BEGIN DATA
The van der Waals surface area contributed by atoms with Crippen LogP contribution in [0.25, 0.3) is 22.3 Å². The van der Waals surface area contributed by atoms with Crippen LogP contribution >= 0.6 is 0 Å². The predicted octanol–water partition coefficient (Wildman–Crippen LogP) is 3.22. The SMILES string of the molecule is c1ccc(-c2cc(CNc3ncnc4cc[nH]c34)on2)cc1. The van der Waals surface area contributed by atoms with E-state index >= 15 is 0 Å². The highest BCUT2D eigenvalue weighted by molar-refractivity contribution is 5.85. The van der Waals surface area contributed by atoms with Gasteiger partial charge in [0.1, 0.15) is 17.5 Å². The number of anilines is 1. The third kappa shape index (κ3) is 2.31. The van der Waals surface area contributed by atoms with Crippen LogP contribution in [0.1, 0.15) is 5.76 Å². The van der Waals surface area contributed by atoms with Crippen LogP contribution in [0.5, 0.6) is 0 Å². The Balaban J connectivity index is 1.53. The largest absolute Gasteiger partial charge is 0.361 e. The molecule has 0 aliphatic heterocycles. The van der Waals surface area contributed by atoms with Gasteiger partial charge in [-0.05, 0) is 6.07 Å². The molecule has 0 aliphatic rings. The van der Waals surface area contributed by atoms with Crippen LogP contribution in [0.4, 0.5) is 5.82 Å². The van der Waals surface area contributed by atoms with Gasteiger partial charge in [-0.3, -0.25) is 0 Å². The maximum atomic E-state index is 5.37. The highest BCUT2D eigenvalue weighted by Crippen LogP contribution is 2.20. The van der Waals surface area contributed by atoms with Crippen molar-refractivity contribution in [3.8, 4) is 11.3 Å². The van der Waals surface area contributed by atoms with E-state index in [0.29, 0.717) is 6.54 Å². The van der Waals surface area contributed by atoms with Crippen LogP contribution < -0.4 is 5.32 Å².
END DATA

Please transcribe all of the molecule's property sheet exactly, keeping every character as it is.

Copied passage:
The van der Waals surface area contributed by atoms with Crippen LogP contribution in [0.25, 0.3) is 22.3 Å². The van der Waals surface area contributed by atoms with Crippen LogP contribution >= 0.6 is 0 Å². The predicted octanol–water partition coefficient (Wildman–Crippen LogP) is 3.22. The SMILES string of the molecule is c1ccc(-c2cc(CNc3ncnc4cc[nH]c34)on2)cc1. The van der Waals surface area contributed by atoms with E-state index >= 15 is 0 Å². The highest BCUT2D eigenvalue weighted by molar-refractivity contribution is 5.85. The van der Waals surface area contributed by atoms with Gasteiger partial charge in [0.1, 0.15) is 17.5 Å². The number of anilines is 1. The third kappa shape index (κ3) is 2.31. The van der Waals surface area contributed by atoms with Crippen LogP contribution in [0.1, 0.15) is 5.76 Å². The van der Waals surface area contributed by atoms with Crippen LogP contribution in [0.5, 0.6) is 0 Å². The Balaban J connectivity index is 1.53. The largest absolute Gasteiger partial charge is 0.361 e. The molecule has 0 aliphatic heterocycles. The van der Waals surface area contributed by atoms with Gasteiger partial charge in [-0.05, 0) is 6.07 Å². The molecule has 0 aliphatic rings. The van der Waals surface area contributed by atoms with Crippen LogP contribution in [0.4, 0.5) is 5.82 Å². The van der Waals surface area contributed by atoms with Gasteiger partial charge in [-0.3, -0.25) is 0 Å². The maximum atomic E-state index is 5.37. The highest BCUT2D eigenvalue weighted by Crippen LogP contribution is 2.20. The van der Waals surface area contributed by atoms with Crippen molar-refractivity contribution in [3.8, 4) is 11.3 Å². The van der Waals surface area contributed by atoms with E-state index in [0.29, 0.717) is 6.54 Å². The van der Waals surface area contributed by atoms with Crippen LogP contribution < -0.4 is 5.32 Å².